In 2008, a Palestinian gunman shot and killed 8 teenagers at the Mercaz HaRav religious school in Jerusalem, and wounded 11. A 2009 poll found that 84 percent of Palestinians supported the attack. Support was 91 percent in the Gaza Strip compared to 79 percent in the West Bank.[9]

Palestinian children

The first recorded incident of Palestinian children killed by IDF was in November 1950 when three Palestinian children from the village of Yalo aged 8, 10 and 12, were shot near Dayr Ayyub in the Latrun salient. According to adult witnesses, "only one man fired at them with a sten-gun but none of the detachment attempted to interfere."[10] In February 1953, one of five Arab shepherds shot in al-Burj was 13 years old.[11] During the 1952 Beit Jala raid, 4 children ranging in age from 6 to 14 were killed by machine gun fire.[12]

Palestinian girl killed during the Gaza War.[13]

According to the Defence of Children International (DCI),[14] of the "595 children killed [29 September 2000 to 30 June 2004], 383, or 64.4%, died as a result of Israeli air and ground attacks, during assassination attempts, or when Israeli soldiers opened fire randomly" and "212 children, or 35.6%, died as a result of injuries sustained during clashes with Israeli military forces".[15] The DCI estimates that from the 1 January 2001 until 1 May 2003, at least 4,816 Palestinian children were injured, with the majority of injuries resulting from Israeli army activity while the children were going about their normal activities.[16][17] According to Amira Hass, 54 minors were brought to UNRWA clinics with head wounds from August 1989 to August 1993. [18]The Association of Israeli and Palestinian Physicians for Human Rights (PHR-Israel) estimates that a child under the age of six was shot in the head every two weeks during the Al Aqsa Intifada.[19]Amnesty International accused Israeli forces of inadequately investigating killings of children during the Al-Aqsa Intifada,[20] while also condemning the killings of Israeli children by suicide bombings and other attacks by Palestinians.[8]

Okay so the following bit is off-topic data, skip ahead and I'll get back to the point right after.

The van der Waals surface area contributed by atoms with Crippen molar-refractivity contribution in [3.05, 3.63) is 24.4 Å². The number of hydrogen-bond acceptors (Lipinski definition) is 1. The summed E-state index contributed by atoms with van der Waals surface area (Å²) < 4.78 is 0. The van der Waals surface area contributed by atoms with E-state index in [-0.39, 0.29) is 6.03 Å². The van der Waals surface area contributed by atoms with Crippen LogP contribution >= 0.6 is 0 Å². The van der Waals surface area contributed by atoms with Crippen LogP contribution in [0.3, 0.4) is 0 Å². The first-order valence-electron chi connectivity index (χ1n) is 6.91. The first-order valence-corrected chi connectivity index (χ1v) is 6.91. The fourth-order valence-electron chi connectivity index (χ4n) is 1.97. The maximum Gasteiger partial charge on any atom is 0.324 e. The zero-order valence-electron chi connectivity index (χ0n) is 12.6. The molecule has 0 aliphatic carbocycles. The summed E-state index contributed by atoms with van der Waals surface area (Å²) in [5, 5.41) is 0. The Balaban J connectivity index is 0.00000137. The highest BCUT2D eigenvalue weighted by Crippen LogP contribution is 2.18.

Manipulation of children

In 2000, Arab journalist Huda Al-Hussein stated that: "While UN organizations save child-soldiers, especially in Africa, from the control of militia leaders who hurl them into the furnace of gang-fighting, some Palestinian leaders…consciously issue orders with the purpose of ending their childhood, even if it means their last breath."[21]

Child suicide bombers